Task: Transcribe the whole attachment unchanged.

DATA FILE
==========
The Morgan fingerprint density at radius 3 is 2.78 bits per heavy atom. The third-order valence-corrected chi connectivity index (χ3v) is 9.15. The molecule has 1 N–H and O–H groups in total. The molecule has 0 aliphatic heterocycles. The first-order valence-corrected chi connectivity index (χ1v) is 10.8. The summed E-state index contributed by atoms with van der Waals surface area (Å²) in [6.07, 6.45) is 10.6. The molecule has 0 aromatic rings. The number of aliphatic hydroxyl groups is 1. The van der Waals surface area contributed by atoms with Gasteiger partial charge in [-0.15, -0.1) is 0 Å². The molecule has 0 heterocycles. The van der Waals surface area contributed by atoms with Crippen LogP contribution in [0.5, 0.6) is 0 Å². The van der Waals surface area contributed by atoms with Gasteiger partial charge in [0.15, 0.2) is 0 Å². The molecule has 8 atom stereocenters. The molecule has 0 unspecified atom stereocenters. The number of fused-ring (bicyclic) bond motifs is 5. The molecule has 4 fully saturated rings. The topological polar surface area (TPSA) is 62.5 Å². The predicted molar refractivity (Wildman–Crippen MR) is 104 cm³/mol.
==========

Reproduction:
The Morgan fingerprint density at radius 3 is 2.78 bits per heavy atom. The third-order valence-corrected chi connectivity index (χ3v) is 9.15. The molecule has 1 N–H and O–H groups in total. The molecule has 0 aliphatic heterocycles. The first-order valence-corrected chi connectivity index (χ1v) is 10.8. The summed E-state index contributed by atoms with van der Waals surface area (Å²) in [6.07, 6.45) is 10.6. The molecule has 0 aromatic rings. The number of aliphatic hydroxyl groups is 1. The van der Waals surface area contributed by atoms with Gasteiger partial charge in [-0.15, -0.1) is 0 Å². The molecule has 0 heterocycles. The van der Waals surface area contributed by atoms with Crippen LogP contribution in [0.5, 0.6) is 0 Å². The van der Waals surface area contributed by atoms with Gasteiger partial charge in [0.15, 0.2) is 0 Å². The molecule has 8 atom stereocenters. The molecule has 0 unspecified atom stereocenters. The number of fused-ring (bicyclic) bond motifs is 5. The molecule has 4 fully saturated rings. The topological polar surface area (TPSA) is 62.5 Å². The predicted molar refractivity (Wildman–Crippen MR) is 104 cm³/mol.